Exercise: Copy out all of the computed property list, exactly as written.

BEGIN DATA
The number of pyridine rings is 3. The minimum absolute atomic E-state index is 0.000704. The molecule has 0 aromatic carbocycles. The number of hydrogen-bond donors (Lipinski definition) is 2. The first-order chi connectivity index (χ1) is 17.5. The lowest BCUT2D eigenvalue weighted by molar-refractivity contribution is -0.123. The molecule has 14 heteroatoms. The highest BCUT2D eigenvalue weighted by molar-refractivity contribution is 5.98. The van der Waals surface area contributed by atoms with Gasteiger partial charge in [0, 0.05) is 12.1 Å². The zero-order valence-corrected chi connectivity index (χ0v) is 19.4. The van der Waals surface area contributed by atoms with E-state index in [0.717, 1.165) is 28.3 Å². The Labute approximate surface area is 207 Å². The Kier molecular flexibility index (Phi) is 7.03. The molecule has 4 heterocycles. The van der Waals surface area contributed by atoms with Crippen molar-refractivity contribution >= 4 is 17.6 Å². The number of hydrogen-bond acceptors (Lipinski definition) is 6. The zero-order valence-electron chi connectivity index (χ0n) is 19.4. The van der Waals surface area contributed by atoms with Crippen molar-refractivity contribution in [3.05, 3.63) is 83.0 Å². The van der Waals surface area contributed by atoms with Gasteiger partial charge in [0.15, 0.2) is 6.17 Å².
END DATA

The number of pyridine rings is 3. The minimum absolute atomic E-state index is 0.000704. The molecule has 0 aromatic carbocycles. The number of hydrogen-bond donors (Lipinski definition) is 2. The first-order chi connectivity index (χ1) is 17.5. The lowest BCUT2D eigenvalue weighted by molar-refractivity contribution is -0.123. The molecule has 14 heteroatoms. The highest BCUT2D eigenvalue weighted by molar-refractivity contribution is 5.98. The van der Waals surface area contributed by atoms with Gasteiger partial charge in [0, 0.05) is 12.1 Å². The zero-order valence-corrected chi connectivity index (χ0v) is 19.4. The van der Waals surface area contributed by atoms with E-state index in [0.717, 1.165) is 28.3 Å². The Labute approximate surface area is 207 Å². The Kier molecular flexibility index (Phi) is 7.03. The molecule has 4 heterocycles. The van der Waals surface area contributed by atoms with Crippen molar-refractivity contribution >= 4 is 17.6 Å². The number of hydrogen-bond acceptors (Lipinski definition) is 6. The zero-order valence-electron chi connectivity index (χ0n) is 19.4. The van der Waals surface area contributed by atoms with Crippen molar-refractivity contribution in [3.05, 3.63) is 83.0 Å². The van der Waals surface area contributed by atoms with Gasteiger partial charge in [0.15, 0.2) is 6.17 Å².